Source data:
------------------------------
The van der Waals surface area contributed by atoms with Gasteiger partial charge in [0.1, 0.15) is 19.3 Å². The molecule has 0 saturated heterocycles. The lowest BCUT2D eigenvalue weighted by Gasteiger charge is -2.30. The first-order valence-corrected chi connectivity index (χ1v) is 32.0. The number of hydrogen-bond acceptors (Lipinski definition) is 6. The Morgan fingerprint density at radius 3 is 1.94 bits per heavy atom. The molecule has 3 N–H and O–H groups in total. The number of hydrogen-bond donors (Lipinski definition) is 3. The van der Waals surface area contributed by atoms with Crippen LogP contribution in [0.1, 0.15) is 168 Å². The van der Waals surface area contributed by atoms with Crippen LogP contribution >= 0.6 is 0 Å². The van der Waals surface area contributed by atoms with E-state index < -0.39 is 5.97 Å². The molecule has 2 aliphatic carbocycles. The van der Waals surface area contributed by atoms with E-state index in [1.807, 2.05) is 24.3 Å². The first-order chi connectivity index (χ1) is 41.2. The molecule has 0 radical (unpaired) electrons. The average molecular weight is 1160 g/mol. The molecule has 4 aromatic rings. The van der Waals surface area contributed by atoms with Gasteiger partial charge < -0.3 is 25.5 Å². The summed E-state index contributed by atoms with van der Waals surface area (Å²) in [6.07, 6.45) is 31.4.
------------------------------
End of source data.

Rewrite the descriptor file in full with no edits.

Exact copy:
The van der Waals surface area contributed by atoms with Gasteiger partial charge in [0.1, 0.15) is 19.3 Å². The molecule has 0 saturated heterocycles. The lowest BCUT2D eigenvalue weighted by Gasteiger charge is -2.30. The first-order valence-corrected chi connectivity index (χ1v) is 32.0. The number of hydrogen-bond acceptors (Lipinski definition) is 6. The Morgan fingerprint density at radius 3 is 1.94 bits per heavy atom. The molecule has 3 N–H and O–H groups in total. The number of hydrogen-bond donors (Lipinski definition) is 3. The van der Waals surface area contributed by atoms with Crippen LogP contribution in [0.1, 0.15) is 168 Å². The van der Waals surface area contributed by atoms with Crippen LogP contribution >= 0.6 is 0 Å². The van der Waals surface area contributed by atoms with E-state index < -0.39 is 5.97 Å². The molecule has 2 aliphatic carbocycles. The van der Waals surface area contributed by atoms with E-state index in [1.807, 2.05) is 24.3 Å². The first-order chi connectivity index (χ1) is 41.2. The molecule has 0 radical (unpaired) electrons. The average molecular weight is 1160 g/mol. The molecule has 4 aromatic rings. The van der Waals surface area contributed by atoms with Gasteiger partial charge < -0.3 is 25.5 Å². The summed E-state index contributed by atoms with van der Waals surface area (Å²) in [6.07, 6.45) is 31.4.